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1/3 of Kansas City murders go unsolved. A mom whose son was killed is trying to change that.

Helping families in unsolved homicides
Helping families in unsolved homicides
Published: May. 23, 2022 at 5:54 AM CDT
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KANSAS CITY, Mo. (KCTV) - Michelle Metje-Norris knows what it’s like to lose a child in one of the most unimaginable ways possible.

Her son Corey Laykovich was killed in Kansas City in 2013, and it took years to find his killer. Metje-Norris still grieves and still cries, but she’s also used her experiences with her son’s murder case to try to help other local families going through the same thing. An advocacy group she started in her son’s name---Corey’s Network---aims to make sure those victims’ names aren’t forgotten, and neither are their family members.

The Kansas City Police Department says 30 percent of homicides in 2020 went unsolved, at least for now. Each year, Corey’s Network hosts a vigil with the faces and names of victims of unsolved homicides. The organization also pays for funerals of homicide victims, and gives their families resources and support in their journey to help find their loved ones’ killers. Some of the ways Corey’s Network helps include helping families stay in contact with detectives, offering grief support and giving advice and how to talk with the media.

Metje-Norris said grief will always be a reality in the journey to find answers, but it’s important to learn to set that apart from the work that needs to be done.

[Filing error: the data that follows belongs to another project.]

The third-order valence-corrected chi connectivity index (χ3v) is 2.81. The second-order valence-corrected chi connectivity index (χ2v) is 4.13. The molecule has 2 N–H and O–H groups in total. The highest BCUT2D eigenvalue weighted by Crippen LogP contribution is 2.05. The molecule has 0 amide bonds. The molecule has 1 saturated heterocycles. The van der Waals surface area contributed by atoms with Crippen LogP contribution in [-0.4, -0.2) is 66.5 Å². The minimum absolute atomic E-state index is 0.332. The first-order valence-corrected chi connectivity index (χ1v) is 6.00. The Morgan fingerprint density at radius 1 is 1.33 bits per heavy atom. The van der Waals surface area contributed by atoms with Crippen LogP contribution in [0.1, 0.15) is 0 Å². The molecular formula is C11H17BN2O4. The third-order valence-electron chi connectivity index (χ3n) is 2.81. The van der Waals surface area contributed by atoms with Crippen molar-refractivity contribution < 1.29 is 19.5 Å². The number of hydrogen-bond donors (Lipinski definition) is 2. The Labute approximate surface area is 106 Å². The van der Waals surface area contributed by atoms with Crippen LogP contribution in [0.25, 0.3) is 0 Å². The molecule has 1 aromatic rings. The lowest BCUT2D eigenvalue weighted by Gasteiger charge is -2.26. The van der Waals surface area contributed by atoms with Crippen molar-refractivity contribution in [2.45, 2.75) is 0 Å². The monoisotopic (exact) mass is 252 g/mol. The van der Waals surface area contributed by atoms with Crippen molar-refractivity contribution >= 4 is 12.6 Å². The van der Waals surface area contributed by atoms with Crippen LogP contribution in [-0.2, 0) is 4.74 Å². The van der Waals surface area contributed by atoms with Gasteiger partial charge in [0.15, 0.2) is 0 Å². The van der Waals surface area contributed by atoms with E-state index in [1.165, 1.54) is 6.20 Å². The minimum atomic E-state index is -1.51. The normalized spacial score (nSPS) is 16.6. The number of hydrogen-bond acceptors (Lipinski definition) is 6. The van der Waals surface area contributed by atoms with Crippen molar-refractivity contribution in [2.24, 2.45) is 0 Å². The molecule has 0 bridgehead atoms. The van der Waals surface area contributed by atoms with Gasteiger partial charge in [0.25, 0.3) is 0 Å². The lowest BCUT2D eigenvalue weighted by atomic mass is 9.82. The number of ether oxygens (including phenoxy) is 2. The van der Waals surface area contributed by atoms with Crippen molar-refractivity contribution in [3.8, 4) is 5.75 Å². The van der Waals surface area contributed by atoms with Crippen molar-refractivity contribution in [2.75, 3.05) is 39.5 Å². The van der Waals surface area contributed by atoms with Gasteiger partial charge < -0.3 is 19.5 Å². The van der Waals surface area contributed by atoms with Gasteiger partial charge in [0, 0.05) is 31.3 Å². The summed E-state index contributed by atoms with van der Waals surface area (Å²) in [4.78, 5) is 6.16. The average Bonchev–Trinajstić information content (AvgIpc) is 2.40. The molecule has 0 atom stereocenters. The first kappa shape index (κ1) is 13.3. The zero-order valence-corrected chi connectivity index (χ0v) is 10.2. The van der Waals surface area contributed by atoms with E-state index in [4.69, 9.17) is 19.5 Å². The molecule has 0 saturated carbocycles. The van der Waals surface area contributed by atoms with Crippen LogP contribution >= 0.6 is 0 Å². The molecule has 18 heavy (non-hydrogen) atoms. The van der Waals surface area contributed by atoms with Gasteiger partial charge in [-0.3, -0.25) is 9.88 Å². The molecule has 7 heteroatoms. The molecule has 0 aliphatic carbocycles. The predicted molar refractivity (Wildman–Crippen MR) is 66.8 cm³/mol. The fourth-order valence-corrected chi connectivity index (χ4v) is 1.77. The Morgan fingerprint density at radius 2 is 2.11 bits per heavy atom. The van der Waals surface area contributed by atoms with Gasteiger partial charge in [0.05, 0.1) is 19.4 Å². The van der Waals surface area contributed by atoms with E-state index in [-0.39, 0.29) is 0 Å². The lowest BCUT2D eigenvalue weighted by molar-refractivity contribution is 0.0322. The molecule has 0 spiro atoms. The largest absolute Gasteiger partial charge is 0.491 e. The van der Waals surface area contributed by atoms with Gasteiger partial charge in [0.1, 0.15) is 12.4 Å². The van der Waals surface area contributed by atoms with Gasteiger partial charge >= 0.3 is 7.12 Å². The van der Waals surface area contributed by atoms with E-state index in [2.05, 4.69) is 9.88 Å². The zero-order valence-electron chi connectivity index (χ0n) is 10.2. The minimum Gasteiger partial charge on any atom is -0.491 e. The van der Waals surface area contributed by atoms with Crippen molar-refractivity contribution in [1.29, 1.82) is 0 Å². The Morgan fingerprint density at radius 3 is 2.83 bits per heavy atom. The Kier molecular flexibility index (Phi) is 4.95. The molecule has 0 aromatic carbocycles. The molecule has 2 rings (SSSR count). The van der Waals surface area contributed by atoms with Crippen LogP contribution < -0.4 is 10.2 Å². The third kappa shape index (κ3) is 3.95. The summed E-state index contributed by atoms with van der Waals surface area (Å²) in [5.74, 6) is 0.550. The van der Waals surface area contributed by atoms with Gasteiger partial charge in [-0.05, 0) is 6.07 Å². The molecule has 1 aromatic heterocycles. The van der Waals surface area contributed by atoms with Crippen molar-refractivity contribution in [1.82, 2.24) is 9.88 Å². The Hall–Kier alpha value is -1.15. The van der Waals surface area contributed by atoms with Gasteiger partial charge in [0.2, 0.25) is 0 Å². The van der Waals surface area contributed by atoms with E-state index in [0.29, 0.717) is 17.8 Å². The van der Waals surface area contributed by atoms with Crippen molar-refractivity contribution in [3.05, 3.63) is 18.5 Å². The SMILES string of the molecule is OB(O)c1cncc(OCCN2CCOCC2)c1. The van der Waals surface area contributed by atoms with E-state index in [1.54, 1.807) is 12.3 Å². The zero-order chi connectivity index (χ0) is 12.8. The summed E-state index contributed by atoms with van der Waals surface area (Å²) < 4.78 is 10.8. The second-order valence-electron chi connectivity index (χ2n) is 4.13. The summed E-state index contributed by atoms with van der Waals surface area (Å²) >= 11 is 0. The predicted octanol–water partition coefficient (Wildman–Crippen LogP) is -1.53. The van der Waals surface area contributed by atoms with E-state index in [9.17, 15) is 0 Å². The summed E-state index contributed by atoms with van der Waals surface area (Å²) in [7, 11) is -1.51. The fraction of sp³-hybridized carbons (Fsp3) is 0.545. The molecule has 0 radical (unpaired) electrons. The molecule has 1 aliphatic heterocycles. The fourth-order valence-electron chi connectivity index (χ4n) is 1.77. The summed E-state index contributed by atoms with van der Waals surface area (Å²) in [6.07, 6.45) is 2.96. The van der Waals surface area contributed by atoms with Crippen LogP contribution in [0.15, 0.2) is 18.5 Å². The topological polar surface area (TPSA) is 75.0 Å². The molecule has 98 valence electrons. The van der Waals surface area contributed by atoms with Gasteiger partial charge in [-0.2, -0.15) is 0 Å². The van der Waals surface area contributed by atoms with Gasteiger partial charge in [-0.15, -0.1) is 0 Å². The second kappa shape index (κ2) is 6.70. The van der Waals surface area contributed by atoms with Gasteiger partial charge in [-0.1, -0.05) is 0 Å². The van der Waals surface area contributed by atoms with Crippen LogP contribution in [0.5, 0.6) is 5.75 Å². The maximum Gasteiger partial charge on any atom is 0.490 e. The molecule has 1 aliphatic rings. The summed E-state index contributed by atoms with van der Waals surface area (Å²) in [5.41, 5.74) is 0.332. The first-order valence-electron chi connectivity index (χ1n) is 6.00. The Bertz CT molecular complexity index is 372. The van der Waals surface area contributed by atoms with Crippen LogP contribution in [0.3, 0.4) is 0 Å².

“I’m not going to lie and tell you that I’m not still grieving my son. It’s been almost nine years, and I still love my son. And I still grieve my son, and I still cry at night,” she said. “But it’s separate from what I need to do to be able to make sure the person that murdered him stays in prison for as long as possible.”

Christian Olivarez was shot and killed in December 2018, and his killer has yet to be found. His murder was days after his 20th birthday. Olivarez’s family connected with Corey’s Network afterward, and has worked relentlessly with them to find who’s responsible. His sister Kirsten said while it’s hard to live without him, her family won’t let his memory die. They are working alongside Corey’s Network to fulfill a promise she made to him.

“I kissed him in his casket. I promised him that it didn’t matter how many years went past. I promised him I would work tirelessly until that day comes and somebody comes forward or something comes to light,” Kirsten said. “I just feel like that is my job as his big sister.”

Click here to find out more about Corey’s Network, how to help, or how to gain their services.